NTP reduces animal use, one assay at a time — skin sensitization testing
Researchers working with the National Toxicology Program (NTP) Interagency Center for the Evaluation of Alternative Methods have advanced the integration of nonanimal models to predict chemical skin sensitization. Skin sensitization testing is currently the most common use of animals in chemical safety assessment, and these new approaches will help eliminate animal use.
The integrated decision strategy combines various data that represent key events in skin sensitization to increase the predictive power of nonanimal methods. The researchers used a database of 120 chemicals to train and evaluate six computer models, each with six sets of variables, to optimize accuracy of predictions while minimizing inputs. The variables included in vitro assays, in silico modeling, and chemical properties. Model accuracy was determined based on results in the in vivo local lymph node assay, a gold standard for skin sensitization testing.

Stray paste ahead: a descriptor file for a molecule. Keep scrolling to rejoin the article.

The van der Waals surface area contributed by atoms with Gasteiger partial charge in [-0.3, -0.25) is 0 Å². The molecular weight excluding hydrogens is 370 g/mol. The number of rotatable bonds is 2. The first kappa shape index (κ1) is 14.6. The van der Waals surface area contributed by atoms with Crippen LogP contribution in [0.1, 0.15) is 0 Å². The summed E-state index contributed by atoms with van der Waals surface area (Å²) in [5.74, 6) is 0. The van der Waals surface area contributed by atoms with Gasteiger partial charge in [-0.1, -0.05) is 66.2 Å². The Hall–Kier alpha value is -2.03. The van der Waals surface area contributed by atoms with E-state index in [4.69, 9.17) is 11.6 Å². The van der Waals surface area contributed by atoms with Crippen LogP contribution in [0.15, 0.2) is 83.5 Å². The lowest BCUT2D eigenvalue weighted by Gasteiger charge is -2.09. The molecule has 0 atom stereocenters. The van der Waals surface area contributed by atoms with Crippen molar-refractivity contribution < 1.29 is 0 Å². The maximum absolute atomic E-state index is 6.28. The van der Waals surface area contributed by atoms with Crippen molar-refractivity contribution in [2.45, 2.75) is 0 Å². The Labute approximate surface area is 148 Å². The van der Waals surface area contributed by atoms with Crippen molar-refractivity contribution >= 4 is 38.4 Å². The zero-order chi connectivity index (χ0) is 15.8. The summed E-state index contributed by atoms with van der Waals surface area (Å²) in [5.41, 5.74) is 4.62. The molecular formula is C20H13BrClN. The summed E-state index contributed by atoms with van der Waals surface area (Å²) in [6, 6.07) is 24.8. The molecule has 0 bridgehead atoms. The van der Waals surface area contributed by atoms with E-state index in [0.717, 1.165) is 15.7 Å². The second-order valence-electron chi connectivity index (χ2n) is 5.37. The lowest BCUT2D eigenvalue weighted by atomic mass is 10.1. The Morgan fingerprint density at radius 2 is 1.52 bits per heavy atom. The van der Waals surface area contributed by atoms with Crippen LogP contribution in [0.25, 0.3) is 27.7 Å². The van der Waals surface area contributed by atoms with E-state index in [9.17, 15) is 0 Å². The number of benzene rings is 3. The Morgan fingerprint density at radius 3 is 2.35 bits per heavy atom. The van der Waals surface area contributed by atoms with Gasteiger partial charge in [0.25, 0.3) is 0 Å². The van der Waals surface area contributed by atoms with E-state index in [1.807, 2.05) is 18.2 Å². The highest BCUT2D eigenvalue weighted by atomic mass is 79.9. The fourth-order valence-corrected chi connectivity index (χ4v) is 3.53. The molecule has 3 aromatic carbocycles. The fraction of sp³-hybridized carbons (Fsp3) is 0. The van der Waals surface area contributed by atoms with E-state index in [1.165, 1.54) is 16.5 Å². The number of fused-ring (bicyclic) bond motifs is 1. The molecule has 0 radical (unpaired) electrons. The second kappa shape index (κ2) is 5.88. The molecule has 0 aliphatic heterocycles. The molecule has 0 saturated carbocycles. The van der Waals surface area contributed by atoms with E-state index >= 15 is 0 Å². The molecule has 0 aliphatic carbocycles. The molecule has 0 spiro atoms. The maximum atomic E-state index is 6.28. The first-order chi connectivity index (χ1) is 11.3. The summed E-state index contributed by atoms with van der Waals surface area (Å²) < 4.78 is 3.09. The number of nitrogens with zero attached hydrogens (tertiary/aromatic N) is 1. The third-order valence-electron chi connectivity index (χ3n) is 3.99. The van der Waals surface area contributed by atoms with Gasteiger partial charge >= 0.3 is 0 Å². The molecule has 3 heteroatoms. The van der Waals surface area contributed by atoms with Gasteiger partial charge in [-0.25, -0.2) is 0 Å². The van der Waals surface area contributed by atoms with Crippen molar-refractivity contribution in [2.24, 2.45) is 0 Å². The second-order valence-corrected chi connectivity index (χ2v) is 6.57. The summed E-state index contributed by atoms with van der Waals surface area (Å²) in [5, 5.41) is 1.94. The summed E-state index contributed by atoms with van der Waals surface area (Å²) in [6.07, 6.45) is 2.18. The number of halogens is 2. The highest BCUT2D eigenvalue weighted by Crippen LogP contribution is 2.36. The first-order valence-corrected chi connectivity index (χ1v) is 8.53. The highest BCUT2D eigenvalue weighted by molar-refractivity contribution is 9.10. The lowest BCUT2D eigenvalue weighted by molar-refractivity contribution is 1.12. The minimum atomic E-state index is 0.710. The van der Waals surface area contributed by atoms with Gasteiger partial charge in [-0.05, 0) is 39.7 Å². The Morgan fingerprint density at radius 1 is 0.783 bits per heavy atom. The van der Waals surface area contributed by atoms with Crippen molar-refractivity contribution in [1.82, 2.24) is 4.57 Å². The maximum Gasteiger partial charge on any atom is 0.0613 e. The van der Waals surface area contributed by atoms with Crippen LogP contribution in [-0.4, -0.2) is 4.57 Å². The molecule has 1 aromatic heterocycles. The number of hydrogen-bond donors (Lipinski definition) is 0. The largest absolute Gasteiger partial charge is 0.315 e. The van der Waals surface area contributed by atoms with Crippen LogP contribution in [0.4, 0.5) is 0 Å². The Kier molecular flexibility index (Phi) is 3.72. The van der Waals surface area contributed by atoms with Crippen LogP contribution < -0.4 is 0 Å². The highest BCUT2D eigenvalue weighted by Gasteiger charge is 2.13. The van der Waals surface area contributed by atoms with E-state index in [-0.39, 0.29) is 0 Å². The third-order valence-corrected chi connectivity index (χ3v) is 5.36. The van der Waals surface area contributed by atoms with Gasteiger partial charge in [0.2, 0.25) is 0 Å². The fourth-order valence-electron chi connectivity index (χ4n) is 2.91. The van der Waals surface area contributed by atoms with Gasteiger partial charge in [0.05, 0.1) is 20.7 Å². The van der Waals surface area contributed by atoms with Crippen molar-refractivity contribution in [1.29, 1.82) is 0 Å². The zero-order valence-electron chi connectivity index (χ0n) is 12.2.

Using this approach, the researchers identified seven models for predicting skin sensitization that have higher accuracy than currently recommended nonanimal test methods. This approach advances the use of nonanimal models in identifying skin sensitization hazards, but additional work is needed to address chemical potency, which is crucial for use in risk assessment activities. (GR)
Citation: Strickland J, Zang Q, Kleinstreuer N, Paris M, Lehmann DM, Choksi N, Matheson J, Jacobs A, Lowit A, Allen D, Casey W. 2016. Integrated decision strategies for skin sensitization hazard. J Appl Toxicol 36(9):1150–1162.